Climbing For Christ


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Gary Fallesen

Guide to Kilimnajaro

About the mountain: Mount Kilimanjaro is located in Tanzania near the border of Kenya, about 330 kilometers (205 miles) south of the equator. Kilimanjaro is a massif that measures 60 kilometers (37 miles) by 40 kilometers (25 miles). It consists of three extinct volcanoes: Kibo (5,895 meters/19,340 feet), Mawanzi (5,149 meters/16,893 feet), and Shira (3,962 meters/12,999 feet). Due to its proximity to the equator and the Indian Ocean and because of its height, Kilimanjaro features five ecological zones: lower slopes, montane forest zone, heath and moorland zone, alpine desert zone, and arctic zone. It is like climbing from the equatorial rain forest to the North Pole in the span of as few as 16 miles.

Routes: There are a half-dozen forest and moorland approach routes – Marangu, Mweka, Umbwe, Machame, Shira Plateau, and Rongai. These routes all begin below 6,000 feet and ascend to between 11,500 and 14,800 feet, where they connect with the South Circuit Path. The South Circuit Path takes climbers to one of three “easy” routes to the summit: the Normal Route (connected to Marangu and Rongai), the Barafu Route (Machame, Mweka, and Umbwe), or the Western Breach Route. (Note: The Western Breach Route was closed in January 2006 when rock fall on Arrow Glacier killed two American climbers and seriously injured a guide. The route remained closed during this climbing season.) Technical mountaineers can also choose other routes up the southern glaciers: Heim, Kersten, and Decken. Ascents take from five to seven days. Allow more time to acclimatize, improving your chances to summit and allowing you to soak in the many sights. See guidebooks such as Kilimanjaro & East Africa: A Climbing and Trekking Guide by Cameron M. Burns (The Mountaineers Books, Second Edition, 2006) for route details.

Cost: From North America, it will cost anywhere from $4,000 to $5,000 to make this climb, including airfare, outfitter expenses, and other fees. Guides and porters are required on Kilimanjaro. Porters should be paid a salary of $4.80 to $6.40 per day with a tip of about the same amount. This is a good wage in a country where the average annual income is an estimated $800. The Kilimanjaro Porters Assistance Project urges climbers to limit each porter’s load to 25 kilograms (55 pounds).

Tip: It can be extremely cold on summit day. Temperatures for the 2007 Climbing For Christ team began just below freezing but dropped to single digits with windchills estimated at minus-10 or colder. Although outfitters tell you not to bring crampons it has been our experience in two climbs on Kilimanjaro that these can and should be used.

Popularity: The popularity of the mountain has grown from about 6,000 climbers attempting the peak in 1982 to nearly 20,000 reaching the summit during this December-through-February climbing season. With a success rate of 40-to-50 percent, as many as 40,000 to 50,000 may have visited the mountain earlier this year. Expect a crowd with lines forming on summit day and congestion through sections such as the scramble up the 1,000-foot-high Barranco Wall above the Barranco Hut (12,800 feet). Patience is a virtue on a peak where the theme is “pole pole” (slowly, slowly).

Equipment list:
  • Bible.
  • Daypack for you to carry with a rain cover. You will be carrying a daypack with only your items you will need for the day. The rest of your gear will be given to a porter, so it will need to be stowed in a backpack for them to load on their head or back.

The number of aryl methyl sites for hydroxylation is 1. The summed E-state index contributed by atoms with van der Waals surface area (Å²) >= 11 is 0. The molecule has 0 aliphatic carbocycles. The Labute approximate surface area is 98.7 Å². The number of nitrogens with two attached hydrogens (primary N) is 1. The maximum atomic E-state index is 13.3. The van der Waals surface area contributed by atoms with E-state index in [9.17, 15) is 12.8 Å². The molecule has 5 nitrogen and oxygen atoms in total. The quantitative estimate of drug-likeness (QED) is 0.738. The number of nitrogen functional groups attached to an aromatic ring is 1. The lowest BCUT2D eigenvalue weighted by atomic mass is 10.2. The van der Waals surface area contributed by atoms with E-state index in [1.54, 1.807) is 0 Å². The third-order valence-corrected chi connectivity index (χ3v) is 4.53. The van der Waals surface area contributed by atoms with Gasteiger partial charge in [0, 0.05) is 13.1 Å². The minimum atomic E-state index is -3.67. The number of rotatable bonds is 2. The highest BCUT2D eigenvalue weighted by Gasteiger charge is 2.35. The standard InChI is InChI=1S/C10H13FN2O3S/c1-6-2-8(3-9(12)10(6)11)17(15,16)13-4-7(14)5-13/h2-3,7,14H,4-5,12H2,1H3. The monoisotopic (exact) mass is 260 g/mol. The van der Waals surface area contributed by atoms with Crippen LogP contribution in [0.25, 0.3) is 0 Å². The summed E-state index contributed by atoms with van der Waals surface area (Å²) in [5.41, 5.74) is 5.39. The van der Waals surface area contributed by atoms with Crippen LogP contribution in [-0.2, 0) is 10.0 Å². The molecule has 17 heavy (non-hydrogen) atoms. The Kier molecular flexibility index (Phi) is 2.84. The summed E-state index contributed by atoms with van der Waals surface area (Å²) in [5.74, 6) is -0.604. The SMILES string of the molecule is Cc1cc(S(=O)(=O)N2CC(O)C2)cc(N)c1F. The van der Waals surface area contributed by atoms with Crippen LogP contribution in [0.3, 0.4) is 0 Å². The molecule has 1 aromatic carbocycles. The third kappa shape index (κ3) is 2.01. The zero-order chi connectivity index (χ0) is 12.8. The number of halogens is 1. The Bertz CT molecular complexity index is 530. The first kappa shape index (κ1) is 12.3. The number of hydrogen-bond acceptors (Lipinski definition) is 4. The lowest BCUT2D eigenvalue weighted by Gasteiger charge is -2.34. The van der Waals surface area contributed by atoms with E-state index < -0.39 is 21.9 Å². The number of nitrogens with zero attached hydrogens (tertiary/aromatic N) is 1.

• Pack for porter to carry (can be a duffle). You can pack everything in plastic bags to keep gear dry.
  • Duffle Bag to leave items behind in Moshi. Pack light. Some items can be left in Moshi at the Springlands Hotel.
  • Hking Shoes: You will need a general purpose medium weight mountaineering boot. Be sure they are well broken in. (I also suggest you either wear or carry these on the plane with you. If your gear doesn't show up you can get substitutes for most things, but you'd want your own hiking shoes.)
  • Light shoes, sneakers or other travel shoes.
  • Gaiters (optional). Can help keep you warmer up higher.
  • Socks: 2-3 pair of wool or synthetic.
  • 2 fleece jackets or one jacket and one vest.
  • Shirts: 2 short sleeve and 1 long sleeve for trek. 1 or 2 for town and travel.
  • Pants: 1 pair long pants for the trek. 1 pair shorts for men (for in tent or hotel room). 1 long underwear top and bottom.
  • Toilet Paper: 1 roll.
  • Rain gear: Be sure this is a good quality like a Gore Tex top and bottom, your life may depend on it.
  • Personal cleaning items including a small bottle of hand sanitizer.
  • Water purification, tablets or filter. (I can bring a filter for you.)
  • Sun hat.
  • Sun screen and lip balm with sunscreen.
  • Pocket knife or multi-tool.
  • Sun glasses.
  • Sleeping bag: minimum 20-degree bag.
  • Sleeping pad (mat).
  • Water bottle.
  • Wind shell top and bottom.
  • Mitten with over-mitt.
  • Winter hat.
  • Trekking poles.
  • Pepto Bismol tablets. These are strongly recommended. Travel/time zone changes, eating at different times, and eating different food will make your stomach feel "off" (this is natural). Pepto Bismol will help settle your stomach.
  • Strongly recommended that you get a prescription from your doctor for a broad based antibiotic like Cipro that can be used to treat stomach aliments. Take Cipro as soon as you feel your stomach going bad. Also carry Imodium for diarrhea.
  • Diamox from your physician. Recommended at one 2 times-per-day starting one day prior to climbing. You will need about 16 pills at 250 mg.
  • Malaria pills.
  • Camera.
  • Photos of home to show children, 
  • Don't forget your passport!


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